Major health groups today added new details about Tanzania's Marburg virus outbreak, its first and Africa's fourth to be reported since 2021.
The outbreak total stands at eight cases, five them fatal, and one of the deaths involves a healthcare worker, according to statements yesterday from the African Centers for Disease Control and Prevention (Africa CDC) and the World Health Organization (WHO).
The fatality rate is 63%, and three patients are being treated at designated treatment centers, Africa CDC said.
It also raised concerns about the outbreak's location in the northwestern region Kagera, which borders Uganda to the north, Rwanda to the west, and Burundi to the southwest. "The high population mobility within the region poses a risk of cross-border spread," Africa CDC said, adding that it is deploying experts to the country and is in contact with Tanzania's health ministry to understand the cross-border risks.
The WHO said it is working with Tanzania's government to scale up control measures.
Matshidiso Moeti, MBBS, who directs the WHO's regional office, praised the actions of Tanzanian health officials in identifying and effectively responding to the outbreak. "The lessons learnt, and progress made during other recent outbreaks should stand the country in good stead as it confronts this latest challenge," she said.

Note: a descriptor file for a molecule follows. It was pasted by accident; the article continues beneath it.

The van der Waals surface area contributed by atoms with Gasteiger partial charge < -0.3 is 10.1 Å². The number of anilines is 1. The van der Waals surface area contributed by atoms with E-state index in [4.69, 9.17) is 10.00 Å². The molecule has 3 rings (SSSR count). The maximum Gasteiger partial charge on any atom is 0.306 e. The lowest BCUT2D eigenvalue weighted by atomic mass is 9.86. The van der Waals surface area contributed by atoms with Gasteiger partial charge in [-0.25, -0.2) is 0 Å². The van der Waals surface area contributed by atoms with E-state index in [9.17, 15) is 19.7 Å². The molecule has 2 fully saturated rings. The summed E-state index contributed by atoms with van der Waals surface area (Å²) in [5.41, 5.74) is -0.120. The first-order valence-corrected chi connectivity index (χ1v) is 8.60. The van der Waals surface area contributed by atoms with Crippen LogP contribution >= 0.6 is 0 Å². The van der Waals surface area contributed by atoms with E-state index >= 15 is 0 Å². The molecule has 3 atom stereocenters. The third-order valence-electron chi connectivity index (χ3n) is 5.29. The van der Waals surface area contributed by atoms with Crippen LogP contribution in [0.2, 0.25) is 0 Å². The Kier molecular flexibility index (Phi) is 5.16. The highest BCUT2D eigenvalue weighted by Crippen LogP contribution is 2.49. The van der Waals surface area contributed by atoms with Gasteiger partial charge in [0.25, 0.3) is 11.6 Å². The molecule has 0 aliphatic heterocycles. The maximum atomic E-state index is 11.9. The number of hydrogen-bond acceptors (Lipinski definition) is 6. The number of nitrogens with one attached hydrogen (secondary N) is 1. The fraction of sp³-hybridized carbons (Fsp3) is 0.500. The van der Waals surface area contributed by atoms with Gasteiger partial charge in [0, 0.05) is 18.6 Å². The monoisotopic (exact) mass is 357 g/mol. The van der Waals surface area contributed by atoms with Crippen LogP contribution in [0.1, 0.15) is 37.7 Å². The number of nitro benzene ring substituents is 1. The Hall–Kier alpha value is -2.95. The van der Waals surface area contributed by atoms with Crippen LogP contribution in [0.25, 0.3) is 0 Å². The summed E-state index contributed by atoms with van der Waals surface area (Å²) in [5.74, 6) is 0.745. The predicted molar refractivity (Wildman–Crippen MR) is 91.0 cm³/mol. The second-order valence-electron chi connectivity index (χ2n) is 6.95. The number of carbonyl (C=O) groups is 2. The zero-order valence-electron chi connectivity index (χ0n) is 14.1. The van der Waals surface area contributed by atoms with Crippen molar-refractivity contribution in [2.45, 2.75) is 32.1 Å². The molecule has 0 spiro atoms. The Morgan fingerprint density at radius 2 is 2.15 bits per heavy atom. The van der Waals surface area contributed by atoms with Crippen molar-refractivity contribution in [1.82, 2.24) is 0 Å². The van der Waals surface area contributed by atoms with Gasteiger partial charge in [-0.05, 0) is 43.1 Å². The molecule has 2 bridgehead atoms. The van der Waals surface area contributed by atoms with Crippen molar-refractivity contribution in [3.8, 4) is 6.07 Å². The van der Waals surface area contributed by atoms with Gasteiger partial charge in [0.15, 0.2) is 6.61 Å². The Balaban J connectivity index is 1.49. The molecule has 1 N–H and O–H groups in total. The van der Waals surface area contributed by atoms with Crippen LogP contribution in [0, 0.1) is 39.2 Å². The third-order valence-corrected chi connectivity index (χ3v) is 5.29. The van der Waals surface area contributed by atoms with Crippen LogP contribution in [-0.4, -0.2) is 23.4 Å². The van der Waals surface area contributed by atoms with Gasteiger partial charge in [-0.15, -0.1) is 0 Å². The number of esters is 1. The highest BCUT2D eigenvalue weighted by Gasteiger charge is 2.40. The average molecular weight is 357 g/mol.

Equatorial Guinea is also currently battling its first Marburg virus outbreak. Since 2021, Guinea and Ghana have also reported their first outbreaks involving the virus.
Marburg virus, a cousin of Ebola, is transmitted to people from fruit bats, and human-to-human spread can occur through contact with the body fluids of infected patients. It has a fatality rate as high as 88%. There are no specific treatments and no vaccines, but Africa CDC said supportive management can improve survival.